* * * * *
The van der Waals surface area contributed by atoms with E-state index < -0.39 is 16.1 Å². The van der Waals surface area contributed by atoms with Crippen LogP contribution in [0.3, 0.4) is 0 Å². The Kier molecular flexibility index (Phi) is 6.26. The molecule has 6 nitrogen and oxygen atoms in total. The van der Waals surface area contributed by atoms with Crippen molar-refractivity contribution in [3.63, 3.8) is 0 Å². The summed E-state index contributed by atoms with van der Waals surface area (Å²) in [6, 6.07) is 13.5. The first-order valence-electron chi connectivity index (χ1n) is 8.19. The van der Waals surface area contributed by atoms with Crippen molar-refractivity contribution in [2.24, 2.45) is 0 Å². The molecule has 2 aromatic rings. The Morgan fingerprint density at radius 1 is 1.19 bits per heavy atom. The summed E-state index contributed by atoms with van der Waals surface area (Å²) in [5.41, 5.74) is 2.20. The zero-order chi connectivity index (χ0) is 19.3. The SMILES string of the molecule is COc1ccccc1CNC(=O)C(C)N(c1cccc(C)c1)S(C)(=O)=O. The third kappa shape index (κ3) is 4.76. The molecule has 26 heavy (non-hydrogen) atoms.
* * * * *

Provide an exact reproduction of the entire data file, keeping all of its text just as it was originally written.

The van der Waals surface area contributed by atoms with E-state index < -0.39 is 16.1 Å². The van der Waals surface area contributed by atoms with Crippen LogP contribution in [0.3, 0.4) is 0 Å². The Kier molecular flexibility index (Phi) is 6.26. The molecule has 6 nitrogen and oxygen atoms in total. The van der Waals surface area contributed by atoms with Crippen molar-refractivity contribution in [3.63, 3.8) is 0 Å². The summed E-state index contributed by atoms with van der Waals surface area (Å²) in [6, 6.07) is 13.5. The first-order valence-electron chi connectivity index (χ1n) is 8.19. The van der Waals surface area contributed by atoms with Crippen molar-refractivity contribution in [2.24, 2.45) is 0 Å². The molecule has 2 aromatic rings. The Morgan fingerprint density at radius 1 is 1.19 bits per heavy atom. The summed E-state index contributed by atoms with van der Waals surface area (Å²) in [5.41, 5.74) is 2.20. The zero-order chi connectivity index (χ0) is 19.3. The SMILES string of the molecule is COc1ccccc1CNC(=O)C(C)N(c1cccc(C)c1)S(C)(=O)=O. The third kappa shape index (κ3) is 4.76. The molecule has 26 heavy (non-hydrogen) atoms.